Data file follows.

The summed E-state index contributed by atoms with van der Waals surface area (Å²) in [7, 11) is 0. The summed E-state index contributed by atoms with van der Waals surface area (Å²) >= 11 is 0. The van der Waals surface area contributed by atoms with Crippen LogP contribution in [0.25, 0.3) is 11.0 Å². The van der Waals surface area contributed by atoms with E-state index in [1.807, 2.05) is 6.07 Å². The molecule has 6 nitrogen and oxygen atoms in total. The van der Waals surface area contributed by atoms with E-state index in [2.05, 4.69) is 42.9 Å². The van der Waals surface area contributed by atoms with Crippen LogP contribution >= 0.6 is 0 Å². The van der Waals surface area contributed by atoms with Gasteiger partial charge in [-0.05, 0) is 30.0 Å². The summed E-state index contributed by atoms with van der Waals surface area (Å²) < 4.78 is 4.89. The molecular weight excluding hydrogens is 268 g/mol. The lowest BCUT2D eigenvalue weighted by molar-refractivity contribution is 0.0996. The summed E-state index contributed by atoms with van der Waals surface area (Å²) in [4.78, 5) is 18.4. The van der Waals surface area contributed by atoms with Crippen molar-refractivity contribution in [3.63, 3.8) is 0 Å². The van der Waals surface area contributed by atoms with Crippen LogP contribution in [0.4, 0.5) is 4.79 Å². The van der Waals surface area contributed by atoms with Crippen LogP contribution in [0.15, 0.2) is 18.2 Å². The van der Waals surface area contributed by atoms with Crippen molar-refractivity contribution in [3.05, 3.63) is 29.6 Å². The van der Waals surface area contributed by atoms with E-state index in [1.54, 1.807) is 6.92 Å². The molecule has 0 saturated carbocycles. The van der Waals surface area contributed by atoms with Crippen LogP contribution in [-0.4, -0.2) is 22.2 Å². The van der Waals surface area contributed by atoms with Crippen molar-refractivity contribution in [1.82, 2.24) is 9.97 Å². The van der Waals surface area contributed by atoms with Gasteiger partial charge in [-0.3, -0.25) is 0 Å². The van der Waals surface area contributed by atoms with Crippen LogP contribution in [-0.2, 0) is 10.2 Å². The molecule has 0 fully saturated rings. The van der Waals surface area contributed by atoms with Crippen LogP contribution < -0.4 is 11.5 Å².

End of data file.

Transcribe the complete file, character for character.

The summed E-state index contributed by atoms with van der Waals surface area (Å²) in [7, 11) is 0. The summed E-state index contributed by atoms with van der Waals surface area (Å²) >= 11 is 0. The van der Waals surface area contributed by atoms with Crippen LogP contribution in [0.25, 0.3) is 11.0 Å². The van der Waals surface area contributed by atoms with E-state index in [1.807, 2.05) is 6.07 Å². The molecule has 6 nitrogen and oxygen atoms in total. The van der Waals surface area contributed by atoms with E-state index in [2.05, 4.69) is 42.9 Å². The van der Waals surface area contributed by atoms with Crippen LogP contribution >= 0.6 is 0 Å². The van der Waals surface area contributed by atoms with Gasteiger partial charge in [-0.05, 0) is 30.0 Å². The summed E-state index contributed by atoms with van der Waals surface area (Å²) < 4.78 is 4.89. The molecular weight excluding hydrogens is 268 g/mol. The lowest BCUT2D eigenvalue weighted by molar-refractivity contribution is 0.0996. The summed E-state index contributed by atoms with van der Waals surface area (Å²) in [4.78, 5) is 18.4. The van der Waals surface area contributed by atoms with Crippen molar-refractivity contribution in [3.63, 3.8) is 0 Å². The van der Waals surface area contributed by atoms with Crippen LogP contribution in [0.4, 0.5) is 4.79 Å². The van der Waals surface area contributed by atoms with Crippen LogP contribution in [0.15, 0.2) is 18.2 Å². The van der Waals surface area contributed by atoms with Crippen molar-refractivity contribution in [3.05, 3.63) is 29.6 Å². The van der Waals surface area contributed by atoms with E-state index in [1.54, 1.807) is 6.92 Å². The molecule has 0 saturated carbocycles. The van der Waals surface area contributed by atoms with Crippen LogP contribution in [-0.4, -0.2) is 22.2 Å². The van der Waals surface area contributed by atoms with Crippen molar-refractivity contribution in [1.82, 2.24) is 9.97 Å². The van der Waals surface area contributed by atoms with Gasteiger partial charge in [-0.3, -0.25) is 0 Å². The van der Waals surface area contributed by atoms with Crippen LogP contribution in [-0.2, 0) is 10.2 Å². The molecule has 0 fully saturated rings. The van der Waals surface area contributed by atoms with Crippen LogP contribution < -0.4 is 11.5 Å².